Bill of rights fight rages on

A public war of words is under way between the Cayman Islands Human Rights Committee and the government over the proposed bill of rights in the islands’ draft constitution.

Kurt Tibbetts

Kurt Tibbetts

The committee has refused to support changes made to the draft document that would be the first bill of rights in Cayman’s history because it believes the proposal will not protect anyone from discrimination in areas involving the provision of health care, housing, and employment among others.

‘It would send the wrong message to the strong and the weak in future generations; to the former about how they are entitled to behave and to the latter about what they are required to accept,’ an HRC statement issued last week read.

Further, the Human Rights Committee has released a three page letter it received in June 2008 from an unnamed local gay and lesbian group. The letter was sent to the HRC in hopes it would advocate for the inclusion of gay rights in the new governing document.

‘Gays and lesbians in these islands have been and continue to be discriminated against in all facets of society in the Cayman Islands and we have lived and continue to live in fear,’ the 30 June letter read. ‘We beseech the Crown to intervene for our protection.’

Cayman Islands voters will decide in a 20 May referendum whether the draft constitution actually becomes the law of the land.

Last week in the Legislative Assembly, Leader of Government Business Kurt Tibbetts blasted the HRC for the position it had taken in opposing the bill of rights, claiming the committee’s stance threatened to ‘destroy a national consensus’ on the constitution.

‘All parties made concessions in order to reach agreement on a document that everyone could support,’ Mr. Tibbetts said. ‘It is wrong for the HRC to now attempt to derail the final approval of the new constitution because they have not succeeded in obtaining all they pushed for.’

However, HRC officials pointed out later in the week that they had indeed agreed to compromise on several points in the bill of rights, including the issue of whether the bill would apply only to government or whether it would extend to private entities as well.

The draft proposal of the bill of rights only provides those protections against the government. In other words, they would not apply between an individual and their employer, or an individual and their church.

HRC officials refused to back away from what they referred to as fundamental objections to the government’s proposed changes in the anti-discrimination section of the bill.

According to the final draft of the constitution, the right not to be discriminated against would no longer be considered a ‘free-standing right.’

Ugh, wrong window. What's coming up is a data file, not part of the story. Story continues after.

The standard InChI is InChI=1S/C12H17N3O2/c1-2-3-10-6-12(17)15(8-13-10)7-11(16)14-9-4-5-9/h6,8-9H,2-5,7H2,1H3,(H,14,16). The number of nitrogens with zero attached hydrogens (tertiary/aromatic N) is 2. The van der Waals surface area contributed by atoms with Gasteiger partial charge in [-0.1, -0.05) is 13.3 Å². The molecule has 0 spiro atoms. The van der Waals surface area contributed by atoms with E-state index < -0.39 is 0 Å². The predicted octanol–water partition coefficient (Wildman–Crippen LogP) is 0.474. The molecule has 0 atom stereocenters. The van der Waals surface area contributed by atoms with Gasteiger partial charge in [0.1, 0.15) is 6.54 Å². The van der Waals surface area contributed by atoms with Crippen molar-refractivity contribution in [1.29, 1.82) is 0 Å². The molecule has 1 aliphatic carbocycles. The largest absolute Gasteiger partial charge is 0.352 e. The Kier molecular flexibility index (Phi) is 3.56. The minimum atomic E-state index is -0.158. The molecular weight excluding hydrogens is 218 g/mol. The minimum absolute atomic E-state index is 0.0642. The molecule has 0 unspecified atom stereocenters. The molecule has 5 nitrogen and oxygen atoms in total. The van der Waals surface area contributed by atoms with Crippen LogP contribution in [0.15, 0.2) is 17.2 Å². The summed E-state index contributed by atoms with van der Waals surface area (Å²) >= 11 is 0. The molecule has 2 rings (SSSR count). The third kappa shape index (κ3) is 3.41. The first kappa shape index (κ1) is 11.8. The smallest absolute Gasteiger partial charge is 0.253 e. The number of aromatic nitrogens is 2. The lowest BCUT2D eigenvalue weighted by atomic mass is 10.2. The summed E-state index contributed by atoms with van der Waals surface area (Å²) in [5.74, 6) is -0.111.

The committee’s first concern is that ‘the most vulnerable groups’ in Cayman including women, the elderly, children, the mentally ill, physically and mentally disabled people, homosexuals and others ‘would be deprived of valuable and necessary constitutional protection as a result of the elimination of the free standing aspect of the right (to non-discrimination).’

Also, the committee stated that ‘no justification (for the change) has been put forward apart from the expression of vague concerns by the Cayman Ministers Association about conferring rights on gays and lesbians in our community.’

The HRC listed several areas where the current bill of rights proposal might limit an individual’s civil or human rights.

For instance, a disabled person could not compel the government to install wheelchair ramps or handrails at public buildings; a native Caymanian would be unable to compel government to pass equal pay legislation; men could not compel government to introduce paternity leave (which is only offered to civil service employees currently); a homosexual couple could be denied health care by the Health Services Authority simply because they are gay; government could actually discriminate in providing health care or housing for any reason, including a person’s skin colour.

‘At the heart of every viable constitution or bill of rights throughout history, there has been the principle that all persons are equal and entitled to equal treatment before the law,’ the HRC statement read. ‘The draft Cayman constitution has abandoned that idea.’

Mr. Tibbetts pointed out that United Kingdom negotiators had agreed to the draft bill of rights and said that the document met all of the UK’s international human rights obligations. Yet, he said, the committee was ‘determined to campaign against the draft bill of rights’ on the basis that it does not go far enough.

‘Cayman presently has no constitutional provision for human rights,’ Mr. Tibbetts said. ‘Whatever its perceived shortcomings by the HRC, the present draft bill significantly advances human rights protection in this jurisdiction.’

At this point, it’s unlikely there will be any further changes to the draft constitution that UK officials have already agreed to. Mr. Tibbetts said the committee’s opposition to the bill of rights means it would rather have no bill of rights, instead of one it doesn’t agree with.

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